It is not clear what we should take from The Sea, John Banville’s brooding novel about an old man looking over his life, its early parts, and his early awakening. He apparently did not use well whatever knowledge he gained through his early loves, at least based on his sometimes harsh assessment of his daughter’s life. I say harsh because his voice and tone are tinged with disappointment, but his views are not expressed harshly because he understands his daughter and why she made the choices she did, but because he recognizes his own failures in her.
Parts sing, but they cannot carry the whole, as even when they do sing they also lose the melody:
She is in my memory her own avatar. Which is the more real, the woman reclining on the grassy bank of my recollections, or the strew of dust and dried marrow that is all the earth retains of her? No doubt for others elsewhere she persists, a moving figure in the waxworks of memory, but their version will be different from mine, and from each other’s. Thus in the minds of the many does the one ramify and disperse. It does not last, it cannot, it is not immortality. We carry the dead with us only until we die too, and then it is we who are borne along for a little while, and then our bearers in their turn drop, and so on into the unimaginable generations. I remember Anna, our daughter Claire will remember Anna and remember me, then Claire will be gone and there will be those who remember her but not us, and that will be our final dissolution. True, there will be something of us that will remain, a fading photograph, a lock of hair, a few fingerprints, […] yet none of this will be us, what we are and were, but only the dust of the dead.
Morbid, but accurate, even if two things ring false: the “grassy bank of my recollection” is a ridiculous metaphor because there is nothing about recollections that imply a grassy bank or anything like it, and also the word “ramify”, which, though I know what it means, stuck out as a word used more because it sounds literary in an intimidating and exclusive fashion than because it is appropriate. Here it distracts from the narrative—demonstrating why it is so seldom used.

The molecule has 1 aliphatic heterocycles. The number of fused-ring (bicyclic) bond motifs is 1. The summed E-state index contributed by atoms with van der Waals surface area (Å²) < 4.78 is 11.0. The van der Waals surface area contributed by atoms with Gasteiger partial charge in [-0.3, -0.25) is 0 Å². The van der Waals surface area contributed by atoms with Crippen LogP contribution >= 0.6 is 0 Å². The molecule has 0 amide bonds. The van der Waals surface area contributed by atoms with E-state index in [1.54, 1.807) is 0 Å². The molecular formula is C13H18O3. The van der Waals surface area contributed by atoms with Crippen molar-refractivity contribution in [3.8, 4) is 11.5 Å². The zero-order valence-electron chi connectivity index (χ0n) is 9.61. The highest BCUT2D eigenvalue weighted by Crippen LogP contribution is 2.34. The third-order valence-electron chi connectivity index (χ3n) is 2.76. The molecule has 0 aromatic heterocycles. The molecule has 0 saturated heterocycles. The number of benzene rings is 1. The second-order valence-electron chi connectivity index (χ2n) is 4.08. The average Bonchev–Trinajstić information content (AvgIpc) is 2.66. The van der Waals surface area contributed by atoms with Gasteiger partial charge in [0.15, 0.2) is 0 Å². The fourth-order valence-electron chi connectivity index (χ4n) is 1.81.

Oh, and aside from the writing, it would also be nice if The Sea were at least a little bit funny. It’s hard to be ceaselessly grim about someone who, despite being bent by regret—and possibly criminal alliteration—lived reasonably well. Do we have a right to demand heroic events and achievements? Obviously not, but it’s hard to see tragedy through Banville’s novel, though that seems his target.
I wonder if the current big deal European literature obsession with the past is actually a large trend or just most obvious in Booker winners. I’m tempted to make facile generalizations on the basis of a small subset of prize-winning works that most of the U.K. probably hasn’t read and probably hasn’t even heard of, but I’ll avoid that in favor of raising the question and then not exploring the answers to it.
At least one novel I have read, however, takes what The Sea aims for and hits the mark. Contrast it with Ian McEwan’s Atonement, a much better book dealing with similar themes but told from the perspectives of people living their lives, and the former shrivels away. Atonement deserves its big prize, as its metaphors do not strain and its language does not ascend to heights before falling off them because it’s too heavily encumbered.